(1) Total mill seniority (i. e., the length of continuous service in the mill) *920 alone shall determine who the "senior" bidder or employee is for purposes of permanent or thirty-day promotions, or for purposes of demotion in all circumstances in which one or more of the competing employees is a Negro employee in the specified class;
(2) For jobs which operate only one shift per day, promotions to fill casual or vacation vacancies will be made on the same basis as permanent and thirty-day promotions;
(3) For jobs which operate more than one shift per day, promotions because of casual or vacation vacancies will be awarded to the senior (as determined in (1) above) qualified man on the shift and/or machine where the vacancy exists;
(4) Except as otherwise provided by this order the waiver provisions set forth in the labor agreement shall remain in effect. Persons promoted shall go around a waived position in any job slot, and except as set forth in ¶ XII below, persons demoted shall likewise go around such a position on the way down;
(5) Qualified employees shall be selected for training on the same basis as for promotion described above.
It is the further order of the court that the following shall apply:
(1) The jobs in the paper mill for which residence requirements are valid, and the appropriate residence requirements for each are listed in attached Appendix A.
(2) Time spent on jobs on casual or temporary assignments shall be counted toward residency for those jobs if such time is equal to, or exceeds, 64 hours in any calendar month, in which event the total hours actually worked shall be counted; provided, however, that time spent on temporary or casual assignments within any calendar month which does not amount to 64 hours or more on any job shall count toward satisfying the residence requirement, if any, of the job to which the employee is permanently assigned.
(3) Time worked on a job on a permanent basis, or casual or temporary basis as defined in (2) above, shall satisfy residency requirements as follows:
a) 173 1/3 hours actually worked shall satisfy one month of residency.
b) 40 hours actually worked shall satisfy one week of residency.
(4) Where none of the candidates being considered for the promotion has fulfilled the residency and/or Job Instruction Training requirements, the company may fill such positions with the candidate who has completed the greatest percentage of such requirements.
It is the further order of the court that, with respect to the affected class as defined in ¶ I, the following shall apply:
IV. Lines of Progression:
Except as provided below, promotions shall be in accordance with the presently constituted lines of progression:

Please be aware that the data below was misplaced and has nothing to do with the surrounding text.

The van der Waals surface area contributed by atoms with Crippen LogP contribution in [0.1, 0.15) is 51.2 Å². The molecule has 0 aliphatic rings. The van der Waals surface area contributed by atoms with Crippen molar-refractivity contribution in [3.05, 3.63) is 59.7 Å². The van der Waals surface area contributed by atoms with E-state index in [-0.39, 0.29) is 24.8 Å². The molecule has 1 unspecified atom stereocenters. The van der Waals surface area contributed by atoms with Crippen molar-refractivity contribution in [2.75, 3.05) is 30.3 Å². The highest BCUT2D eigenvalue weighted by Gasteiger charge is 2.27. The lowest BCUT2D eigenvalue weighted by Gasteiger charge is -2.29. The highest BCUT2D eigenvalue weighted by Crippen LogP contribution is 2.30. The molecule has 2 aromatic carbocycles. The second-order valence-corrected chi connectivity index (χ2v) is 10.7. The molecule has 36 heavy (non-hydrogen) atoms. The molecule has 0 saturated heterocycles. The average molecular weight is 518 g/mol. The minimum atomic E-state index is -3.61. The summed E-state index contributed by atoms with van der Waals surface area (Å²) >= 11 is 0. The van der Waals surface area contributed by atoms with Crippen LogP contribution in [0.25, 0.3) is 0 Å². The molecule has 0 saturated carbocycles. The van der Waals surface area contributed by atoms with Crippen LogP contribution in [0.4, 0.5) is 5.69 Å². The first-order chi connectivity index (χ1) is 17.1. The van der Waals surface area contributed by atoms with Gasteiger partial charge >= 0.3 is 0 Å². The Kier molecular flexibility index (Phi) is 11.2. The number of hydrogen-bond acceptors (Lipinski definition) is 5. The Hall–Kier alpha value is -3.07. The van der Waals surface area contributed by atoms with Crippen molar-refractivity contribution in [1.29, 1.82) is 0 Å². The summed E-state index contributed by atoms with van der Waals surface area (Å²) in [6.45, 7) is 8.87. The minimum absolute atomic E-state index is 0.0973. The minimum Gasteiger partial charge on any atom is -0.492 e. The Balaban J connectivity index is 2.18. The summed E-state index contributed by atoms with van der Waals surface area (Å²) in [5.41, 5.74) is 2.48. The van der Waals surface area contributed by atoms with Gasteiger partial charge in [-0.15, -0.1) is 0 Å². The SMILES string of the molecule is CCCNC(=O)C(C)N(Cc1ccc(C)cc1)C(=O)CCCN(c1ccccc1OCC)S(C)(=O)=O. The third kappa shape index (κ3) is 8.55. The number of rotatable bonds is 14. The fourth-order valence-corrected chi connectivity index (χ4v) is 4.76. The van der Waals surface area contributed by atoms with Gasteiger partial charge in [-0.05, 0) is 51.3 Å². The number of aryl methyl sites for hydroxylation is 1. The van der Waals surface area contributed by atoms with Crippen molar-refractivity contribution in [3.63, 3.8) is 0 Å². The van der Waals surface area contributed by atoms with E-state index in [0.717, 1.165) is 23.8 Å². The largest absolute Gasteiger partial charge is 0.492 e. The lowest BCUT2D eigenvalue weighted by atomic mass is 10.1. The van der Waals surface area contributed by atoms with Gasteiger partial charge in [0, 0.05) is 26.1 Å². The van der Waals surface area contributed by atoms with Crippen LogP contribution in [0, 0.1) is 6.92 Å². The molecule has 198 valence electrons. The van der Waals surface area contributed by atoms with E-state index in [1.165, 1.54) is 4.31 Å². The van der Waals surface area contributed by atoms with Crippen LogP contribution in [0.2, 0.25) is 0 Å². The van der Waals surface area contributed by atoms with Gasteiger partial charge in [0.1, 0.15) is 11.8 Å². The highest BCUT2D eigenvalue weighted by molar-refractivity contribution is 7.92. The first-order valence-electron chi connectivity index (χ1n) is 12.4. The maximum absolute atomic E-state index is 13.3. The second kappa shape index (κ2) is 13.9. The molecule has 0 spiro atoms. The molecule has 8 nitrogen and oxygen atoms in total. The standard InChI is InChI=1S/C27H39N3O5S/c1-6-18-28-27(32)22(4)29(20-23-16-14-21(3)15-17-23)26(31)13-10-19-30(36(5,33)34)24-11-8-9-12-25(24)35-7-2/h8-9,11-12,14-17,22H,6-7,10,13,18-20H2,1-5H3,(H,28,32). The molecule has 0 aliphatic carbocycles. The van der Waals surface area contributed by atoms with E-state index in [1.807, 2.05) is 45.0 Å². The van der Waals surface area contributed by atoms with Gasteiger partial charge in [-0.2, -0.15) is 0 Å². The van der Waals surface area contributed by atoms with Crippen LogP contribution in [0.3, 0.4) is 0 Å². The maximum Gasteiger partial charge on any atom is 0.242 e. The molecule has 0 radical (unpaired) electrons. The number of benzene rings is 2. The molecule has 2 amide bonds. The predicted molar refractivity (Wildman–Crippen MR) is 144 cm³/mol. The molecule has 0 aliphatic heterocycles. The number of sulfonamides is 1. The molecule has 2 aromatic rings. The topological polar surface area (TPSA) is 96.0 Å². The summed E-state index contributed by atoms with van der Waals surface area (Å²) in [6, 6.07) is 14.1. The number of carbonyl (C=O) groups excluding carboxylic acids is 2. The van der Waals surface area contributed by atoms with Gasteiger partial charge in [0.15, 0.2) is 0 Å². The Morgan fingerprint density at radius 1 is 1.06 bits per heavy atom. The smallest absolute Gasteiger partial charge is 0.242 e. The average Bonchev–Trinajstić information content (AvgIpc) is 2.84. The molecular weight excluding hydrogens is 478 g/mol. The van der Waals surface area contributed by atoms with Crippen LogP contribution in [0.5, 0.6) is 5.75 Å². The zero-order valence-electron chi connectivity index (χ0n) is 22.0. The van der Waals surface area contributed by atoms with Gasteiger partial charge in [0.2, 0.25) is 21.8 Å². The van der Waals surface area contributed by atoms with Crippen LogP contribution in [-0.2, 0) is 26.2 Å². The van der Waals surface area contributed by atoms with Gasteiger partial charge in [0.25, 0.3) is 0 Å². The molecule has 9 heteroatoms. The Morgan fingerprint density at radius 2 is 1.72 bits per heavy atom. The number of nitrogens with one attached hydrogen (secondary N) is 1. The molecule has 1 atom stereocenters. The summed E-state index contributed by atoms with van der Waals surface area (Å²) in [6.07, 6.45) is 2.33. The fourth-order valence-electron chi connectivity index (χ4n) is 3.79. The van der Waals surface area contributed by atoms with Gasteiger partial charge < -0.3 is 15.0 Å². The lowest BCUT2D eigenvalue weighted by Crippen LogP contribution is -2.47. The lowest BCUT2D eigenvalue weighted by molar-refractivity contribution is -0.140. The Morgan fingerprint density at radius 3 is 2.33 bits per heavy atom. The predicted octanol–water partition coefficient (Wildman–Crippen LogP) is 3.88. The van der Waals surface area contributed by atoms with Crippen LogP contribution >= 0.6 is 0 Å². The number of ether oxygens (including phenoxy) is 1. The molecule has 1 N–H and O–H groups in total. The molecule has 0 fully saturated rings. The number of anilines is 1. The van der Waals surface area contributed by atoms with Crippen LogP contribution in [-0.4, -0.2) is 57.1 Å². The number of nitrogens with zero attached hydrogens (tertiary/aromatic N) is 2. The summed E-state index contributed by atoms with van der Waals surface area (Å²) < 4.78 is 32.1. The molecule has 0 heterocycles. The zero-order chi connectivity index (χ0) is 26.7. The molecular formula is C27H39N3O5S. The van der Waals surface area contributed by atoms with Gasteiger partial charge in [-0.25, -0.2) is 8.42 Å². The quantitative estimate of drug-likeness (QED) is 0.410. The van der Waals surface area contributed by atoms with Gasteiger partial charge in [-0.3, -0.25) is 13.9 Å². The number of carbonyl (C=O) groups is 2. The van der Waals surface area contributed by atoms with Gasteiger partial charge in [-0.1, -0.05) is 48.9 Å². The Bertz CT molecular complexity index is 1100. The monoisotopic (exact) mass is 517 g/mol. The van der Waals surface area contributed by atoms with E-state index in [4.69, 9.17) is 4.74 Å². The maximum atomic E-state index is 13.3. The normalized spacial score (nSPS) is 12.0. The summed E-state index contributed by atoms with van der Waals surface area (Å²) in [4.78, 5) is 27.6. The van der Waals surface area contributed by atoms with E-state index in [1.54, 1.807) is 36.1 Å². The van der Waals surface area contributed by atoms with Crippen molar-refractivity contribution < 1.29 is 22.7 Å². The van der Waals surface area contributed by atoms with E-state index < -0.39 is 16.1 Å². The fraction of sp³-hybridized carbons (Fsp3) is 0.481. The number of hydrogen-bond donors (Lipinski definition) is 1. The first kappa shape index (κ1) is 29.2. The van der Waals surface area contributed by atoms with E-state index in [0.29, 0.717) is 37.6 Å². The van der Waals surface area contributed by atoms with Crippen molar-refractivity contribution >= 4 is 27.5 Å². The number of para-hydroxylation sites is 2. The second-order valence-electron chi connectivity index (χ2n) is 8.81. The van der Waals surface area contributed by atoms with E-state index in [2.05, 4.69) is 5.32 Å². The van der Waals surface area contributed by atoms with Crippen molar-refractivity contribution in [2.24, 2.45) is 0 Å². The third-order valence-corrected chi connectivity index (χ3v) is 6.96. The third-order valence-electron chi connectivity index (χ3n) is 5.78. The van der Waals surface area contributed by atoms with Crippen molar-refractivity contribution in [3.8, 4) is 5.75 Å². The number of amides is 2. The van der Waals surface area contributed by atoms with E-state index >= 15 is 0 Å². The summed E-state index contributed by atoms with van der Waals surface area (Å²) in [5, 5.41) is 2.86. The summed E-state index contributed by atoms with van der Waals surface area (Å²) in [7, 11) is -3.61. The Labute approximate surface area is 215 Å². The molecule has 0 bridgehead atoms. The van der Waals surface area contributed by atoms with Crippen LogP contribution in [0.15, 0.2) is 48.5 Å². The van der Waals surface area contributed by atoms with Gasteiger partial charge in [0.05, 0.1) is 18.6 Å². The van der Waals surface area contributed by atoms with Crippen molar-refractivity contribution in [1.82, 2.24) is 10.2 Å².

A. Bypassing Jobs
(1) With respect to permanent promotions and temporary and casual setups, employees if qualified who are members of the affected class may bypass the following job classifications in the indicated lines of progression:
(a) Brown Stock Washers:
Second Washer Operator
One, but not both, Gas Off Man or No. 1 Gas Off Man
One, but not both, Capper New Digester or Capper Old Digester
(c) Finishing Department:
All jobs from Spare Hand up to and including Five-Day Jitney Operator, provided however that the employee must have served a total of four weeks as a Spare Hand and/or in another job up to Five-Day Jitney Operator
*921 All or any of the following when bidding on the Crane Operators job:
Roll Wrap Machine Operator and No. 11 Rewinder Operator
plus two, but not all of the following:
Roll Wrap Machine First Helper or No. 9 Rewinder Operator or Cutter Helper
In that branch of the Finishing Department progression line which contains the jobs of Cutter Operator, Trimmer Operator and First Cutter Helper, an employee may bypass the job of Trimmer Operator. In that branch of the Finishing Department progression line which contains the jobs of Roll Wrap Machine Operator, No. 11 Rewinder Operator, No. 9 Rewinder Operator and Roll Wrap Machine First Helper, an employee may bypass Roll Wrap Machine First Helper provided he also bypasses Roll Wrap Machine Operator, or he may bypass No. 9 Rewinder Operator provided he also bypasses No. 11 Rewinder Operator.
(d) Paper Machine, Nos. 1, 2 and 4:
Four, but not all of the following:
No. 1, Rewinder Helper
No. 2, Fifth Hand
No. 1, Finisher
No. 1, Felt Checker, or
No. 4, Fifth Hand,
provided that the employee has served as a Spare Hand and/or in one or more of the above jobs other than Spare Hand for a total of seven months, at least six of which must have been served in one of the above listed jobs other than Spare Hand.
(e) Paper Machines, Nos. 5, 6 and 7:
Two, but not all of the following:
provided that the employee has served as a Spare Hand and/or in one of the above jobs for a total of five months, at least four of which must be as a Shaft Tailer or Shaft Puller.
(f) Stock Preparation:
One, but not both:
No. 2 Blend Tank Man or
No. 1 Blend Tank Man
(g) Technical Department:
One, but not both:
5, 6 and 7 Wet End Tester or
1, 2 and 4 Wet End Tester
(h) Utilities Department:
(i) Wood Room:
One, but not both:
Chip Storage Operator or
Assistant Chip Storage Operator
and one, but not both:
Wood Unloader-Flume or
(2) When a permanent, temporary or casual vacancy occurs in a job, the following employees, if qualified, are eligible to fill it:
(a) any incumbents in the job immediately below the vacant job,
(b) and any member of the affected class who is eligible to bypass all of the jobs between the job to which he is permanently assigned and the job in which the vacancy exists.
(3) Mill seniority, as set forth in II (1-4) shall determine the selection of the employee to fill the vacancy from the above eligible employees if a qualified member of the affected class is eligible to bid for the vacancy.